May 18, 2009
Live@ICFF: Wooden Performances
Our senior editor’s favorite ICFF pieces exploit the natural beauty of wood.
I’m not sure that wood is any more prevalent at the fair this year than in the past, but overwhelmingly the pieces that have stood out for me are made of it. Take Ikea’s booth featuring its new PS Collection, which tasked designer’s with getting back to their Swedish roots. Wood was a heavily represented theme—one the press release refers to it as “a never-ending love story.” I couldn’t have said it better myself.
Christian Halleröd’s Karljohan, a solid birch-and-pine toadstool for Ikea, is irresistibly naive.
Mike and Maaike’s Divis fractured table for Council, made of poplar or black-painted ash, is improbably sturdy. Complex joints not only attach the legs to the table, but apply the necessary tension between the fissures.
In the ICFF Studio, Washington D.C.–based designer Jonah Takagi (Atelier Takagi) delivered the subtly modern American Gothic coffee table, with traditional references and exquisite proportions. The black-lacquered maple piece takes its inspiration from the Windsor chairs that Takagi grew up with in Connecticut.
I’ve been slow to hop on the Jason Miller bandwagon, but his new Tint tables have finally won me over. Not at all flashy, they have a beautifully rounded maple profile and glass tops in pretty hues.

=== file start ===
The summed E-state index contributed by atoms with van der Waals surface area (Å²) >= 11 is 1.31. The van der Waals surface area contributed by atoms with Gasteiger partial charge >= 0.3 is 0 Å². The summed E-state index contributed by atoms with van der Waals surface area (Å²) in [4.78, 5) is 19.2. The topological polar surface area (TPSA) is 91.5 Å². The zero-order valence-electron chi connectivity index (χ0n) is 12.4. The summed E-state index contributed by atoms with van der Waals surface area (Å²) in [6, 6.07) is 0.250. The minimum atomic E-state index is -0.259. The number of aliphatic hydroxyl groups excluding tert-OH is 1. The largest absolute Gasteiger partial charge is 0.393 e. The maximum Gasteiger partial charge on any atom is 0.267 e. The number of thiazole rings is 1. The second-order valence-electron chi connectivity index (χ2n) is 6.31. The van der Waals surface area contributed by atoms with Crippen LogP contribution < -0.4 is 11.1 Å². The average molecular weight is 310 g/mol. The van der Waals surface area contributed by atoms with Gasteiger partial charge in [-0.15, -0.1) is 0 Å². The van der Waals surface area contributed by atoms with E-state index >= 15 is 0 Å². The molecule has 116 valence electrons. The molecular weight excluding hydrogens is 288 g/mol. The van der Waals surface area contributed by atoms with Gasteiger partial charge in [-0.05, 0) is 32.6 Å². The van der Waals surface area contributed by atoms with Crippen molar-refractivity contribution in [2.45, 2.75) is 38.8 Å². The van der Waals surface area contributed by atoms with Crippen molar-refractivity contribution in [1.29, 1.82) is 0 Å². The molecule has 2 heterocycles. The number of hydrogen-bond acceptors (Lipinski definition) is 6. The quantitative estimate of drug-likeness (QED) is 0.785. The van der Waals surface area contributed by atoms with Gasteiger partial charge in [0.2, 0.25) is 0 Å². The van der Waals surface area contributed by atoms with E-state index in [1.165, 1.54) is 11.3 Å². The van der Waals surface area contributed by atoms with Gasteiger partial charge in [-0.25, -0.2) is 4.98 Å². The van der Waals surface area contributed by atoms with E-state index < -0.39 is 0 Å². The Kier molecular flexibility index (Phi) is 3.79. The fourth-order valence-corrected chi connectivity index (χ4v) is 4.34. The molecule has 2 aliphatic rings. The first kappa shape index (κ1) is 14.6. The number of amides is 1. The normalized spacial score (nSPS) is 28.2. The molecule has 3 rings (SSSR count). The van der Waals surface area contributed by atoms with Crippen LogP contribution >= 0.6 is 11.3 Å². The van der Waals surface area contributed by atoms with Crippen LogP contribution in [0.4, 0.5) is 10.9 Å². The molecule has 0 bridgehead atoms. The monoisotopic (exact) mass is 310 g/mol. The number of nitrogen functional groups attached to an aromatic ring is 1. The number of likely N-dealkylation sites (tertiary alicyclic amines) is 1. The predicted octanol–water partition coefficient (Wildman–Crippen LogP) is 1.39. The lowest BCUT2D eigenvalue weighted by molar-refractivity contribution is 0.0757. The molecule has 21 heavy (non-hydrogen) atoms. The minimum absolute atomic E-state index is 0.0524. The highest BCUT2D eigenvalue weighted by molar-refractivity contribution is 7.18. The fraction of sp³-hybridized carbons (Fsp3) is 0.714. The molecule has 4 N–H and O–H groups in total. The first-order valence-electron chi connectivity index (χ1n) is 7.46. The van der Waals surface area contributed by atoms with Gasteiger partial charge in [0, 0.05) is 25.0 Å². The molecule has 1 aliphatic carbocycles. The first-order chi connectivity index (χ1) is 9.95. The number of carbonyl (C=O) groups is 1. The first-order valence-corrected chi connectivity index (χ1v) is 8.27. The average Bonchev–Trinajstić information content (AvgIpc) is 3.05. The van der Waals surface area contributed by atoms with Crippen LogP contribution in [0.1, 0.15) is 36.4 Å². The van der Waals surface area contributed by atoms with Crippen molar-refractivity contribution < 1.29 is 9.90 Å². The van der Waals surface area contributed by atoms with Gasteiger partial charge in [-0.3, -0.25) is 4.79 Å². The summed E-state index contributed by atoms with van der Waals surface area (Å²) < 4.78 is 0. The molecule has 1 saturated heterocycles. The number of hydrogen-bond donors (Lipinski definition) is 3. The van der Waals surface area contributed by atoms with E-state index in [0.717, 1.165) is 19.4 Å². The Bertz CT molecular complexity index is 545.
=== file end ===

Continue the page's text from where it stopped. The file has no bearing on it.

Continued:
I thought that Blu Dot, which is introducing lighting for the first time, hit it out of the park with the Stilt tripod lamp, with walnut legs akimbo that swivel for flat packing and frame a bright red fabric cord.
Naoto Fukasawa’s crisp beech Hiroshima chair (Maruni) was already a favorite from afar, so it was a thrill to finally see it close up.
From a little further afield, BassamFellows products are finally available to the consumer at the Conran Shop and are on display in an exhibition there this month. As with Fukasawa’s Hiroshima chair, their ash Mantis side chair shares an allusion to Hans Wegner’s iconic 1949 design, but where Fukasawa’s take is rational and light, BassamFellows offers something with a more American heft. In fact, it was inspired the sturdy, comfortable seat commonly found in the nation’s courtrooms but features sculptural lines and details.
The company’s Tambour Credenzas in white-pigment oiled ash have a welcome splash of color, with Sage Green or Horizon Blue aniline-dye interiors.